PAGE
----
White Rose University Consortium logo
University of Leeds logo University of Sheffield logo York University logo

Modelling and Adaptive Tracking of Nonstationarities for Both Linear and Nonlinear Systems

Li, Yang (2011) Modelling and Adaptive Tracking of Nonstationarities for Both Linear and Nonlinear Systems. PhD thesis, University of Sheffield.

[img]
Preview
Text
Li,_Yang.pdf
Available under License Creative Commons Attribution-Noncommercial-No Derivative Works 2.0 UK: England & Wales.

Download (1628Kb)

Abstract

This thesis focuses on the modelling and adaptive tracking problem of both linear and nonlinear time-varying processes. Approaches for the estimation of time-varying parameters can broadly be classified into two categories: the adaptive recursive algorithm methods and the basis function approximation methods. Adaptive algorithms such as block least mean squares (LMS), recursive least squares (RLS) and Kalman filtering, are applied to estimate the time-varying parameters and are capable of tracking the transient variation providing that the variation is slow and smooth. For the basis function method, time-varying parameters are expanded as a finite sequence of predetermined basis functions; the problem of time-varying estimation can then be reduced to a time invariant parameter estimation problem. The basis function expansion approaches are able to track process parameter changes even those with jumps, provided that appropriate basis functions are used. In this thesis, an attractive approach is to expand the time-varying parameters using wavelets as basis functions. Wavelets provide powerful tools for signal processing, with excellent approximation properties and are well suited for approximating general nonstationary signals. In this work, the application of data-based modelling techniques provides a powerful tool for electrophysiological data modelling and analysis, where a wavelet based modelling approach was applied to model the dynamics of nonstationary signals and capture its transient variations. The work in this thesis contains two parts. The first part deals with the estimation of time-varying linear models in both the time and frequency domains. The performance of tracking and capturing the transient changes of nonstationary systems by using time-varying system identification and modelling in the time-frequency domain has been verified to be an effective approach which outperforms other existing traditional methods such as sliding-window recursive least squares and Kalman filter algorithms. This technique has been used to investigate and interpret the properties of EEG oscillations of epileptic patients. The second part deals with the estimation of nonlinear time-varying models, where a novel common model structure selection (CMSS) algorithm has been adapted and extended to identify a robust time-varying common-structured (TVCS) model as a solution to time-varying nonlinear systems identification problems using an online sliding-window approach. The main advantages of the proposed TVCS method are: 1) it produces a less biased or preferably unbiased robust model with better generalisation properties; 2) it enables rapid tracking of transient variations of varying parameters and is more suitable for the estimation of parameters of inherently nonstationary processes. Results on time-varying nonlinear Granger causality analysis have also been investigated to detect and track nonlinear dynamical Granger causalities features. A main contribution of this thesis is that linear and nonlinear models time-varying modelling techniques have been developed and applied to analyse and interpret multi-frequency signals in both the time and frequency domains. Novel wavelet adaptive tracking algorithms were developed to track both linear and nonlinear system behaviours and the algorithms provide a new tool that can help clinicians interpret EEG signals. In addition, the newly developed methods are generally also applicable to other neuroscience signals. For example, possible applications of our proposed technique could be applied to describe and analyse the coding of speech signals into nerve-action potentials by the inner ear.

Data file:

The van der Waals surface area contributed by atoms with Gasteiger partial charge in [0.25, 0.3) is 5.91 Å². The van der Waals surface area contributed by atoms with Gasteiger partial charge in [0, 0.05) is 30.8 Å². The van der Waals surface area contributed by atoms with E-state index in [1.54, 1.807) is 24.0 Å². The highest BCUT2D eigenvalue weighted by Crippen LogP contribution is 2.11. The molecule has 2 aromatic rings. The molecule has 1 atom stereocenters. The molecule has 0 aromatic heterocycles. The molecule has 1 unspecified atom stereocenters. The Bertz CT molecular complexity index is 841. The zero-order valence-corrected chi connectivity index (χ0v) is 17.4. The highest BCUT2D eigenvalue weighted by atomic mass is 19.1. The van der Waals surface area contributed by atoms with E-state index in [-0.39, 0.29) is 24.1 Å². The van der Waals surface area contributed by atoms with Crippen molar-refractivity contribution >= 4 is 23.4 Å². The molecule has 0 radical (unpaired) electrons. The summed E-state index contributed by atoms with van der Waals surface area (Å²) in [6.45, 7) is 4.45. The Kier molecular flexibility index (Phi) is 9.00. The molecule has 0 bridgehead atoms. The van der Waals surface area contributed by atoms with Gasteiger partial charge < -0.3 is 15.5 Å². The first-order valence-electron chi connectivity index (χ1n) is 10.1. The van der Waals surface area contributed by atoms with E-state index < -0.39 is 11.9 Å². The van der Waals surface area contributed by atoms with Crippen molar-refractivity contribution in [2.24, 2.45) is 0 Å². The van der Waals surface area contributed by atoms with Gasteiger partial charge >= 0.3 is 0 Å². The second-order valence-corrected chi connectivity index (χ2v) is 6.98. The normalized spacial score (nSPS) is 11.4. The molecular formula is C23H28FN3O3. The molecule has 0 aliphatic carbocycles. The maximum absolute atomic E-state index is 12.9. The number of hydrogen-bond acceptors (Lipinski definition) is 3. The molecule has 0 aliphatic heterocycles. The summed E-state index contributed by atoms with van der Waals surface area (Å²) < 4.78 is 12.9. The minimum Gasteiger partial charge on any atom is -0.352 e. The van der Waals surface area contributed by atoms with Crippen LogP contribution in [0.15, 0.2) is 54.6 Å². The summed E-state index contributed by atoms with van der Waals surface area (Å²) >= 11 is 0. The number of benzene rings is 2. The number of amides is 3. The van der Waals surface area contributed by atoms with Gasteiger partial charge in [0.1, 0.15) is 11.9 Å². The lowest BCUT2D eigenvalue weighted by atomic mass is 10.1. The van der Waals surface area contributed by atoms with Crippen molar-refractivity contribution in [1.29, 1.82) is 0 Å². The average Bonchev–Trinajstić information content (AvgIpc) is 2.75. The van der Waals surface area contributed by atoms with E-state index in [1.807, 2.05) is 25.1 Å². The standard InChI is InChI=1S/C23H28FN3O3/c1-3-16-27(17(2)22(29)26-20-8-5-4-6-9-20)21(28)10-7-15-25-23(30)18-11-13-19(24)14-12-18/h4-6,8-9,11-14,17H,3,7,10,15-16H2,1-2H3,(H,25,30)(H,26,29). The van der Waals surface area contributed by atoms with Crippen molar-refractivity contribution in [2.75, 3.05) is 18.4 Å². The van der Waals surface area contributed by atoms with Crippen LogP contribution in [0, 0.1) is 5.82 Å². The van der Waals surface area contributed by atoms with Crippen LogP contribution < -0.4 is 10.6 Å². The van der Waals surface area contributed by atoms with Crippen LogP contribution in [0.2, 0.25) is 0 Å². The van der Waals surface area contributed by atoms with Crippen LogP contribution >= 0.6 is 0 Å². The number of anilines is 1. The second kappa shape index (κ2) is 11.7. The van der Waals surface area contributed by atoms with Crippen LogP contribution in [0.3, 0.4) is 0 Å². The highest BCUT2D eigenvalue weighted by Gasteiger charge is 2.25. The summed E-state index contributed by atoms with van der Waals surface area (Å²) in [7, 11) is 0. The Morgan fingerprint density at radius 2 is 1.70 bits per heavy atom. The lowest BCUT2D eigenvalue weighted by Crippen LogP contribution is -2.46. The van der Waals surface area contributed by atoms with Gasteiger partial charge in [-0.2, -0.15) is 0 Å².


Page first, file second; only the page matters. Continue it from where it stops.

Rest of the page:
Item Type: Thesis (PhD)
Academic Units: The University of Sheffield > Faculty of Engineering (Sheffield) > Automatic Control and Systems Engineering (Sheffield)
Depositing User: Mr Yang Li
Date Deposited: 11 Apr 2012 10:46
Last Modified: 08 Aug 2013 08:48
URI: http://etheses.whiterose.ac.uk/id/eprint/2198

Actions (repository staff only: login required)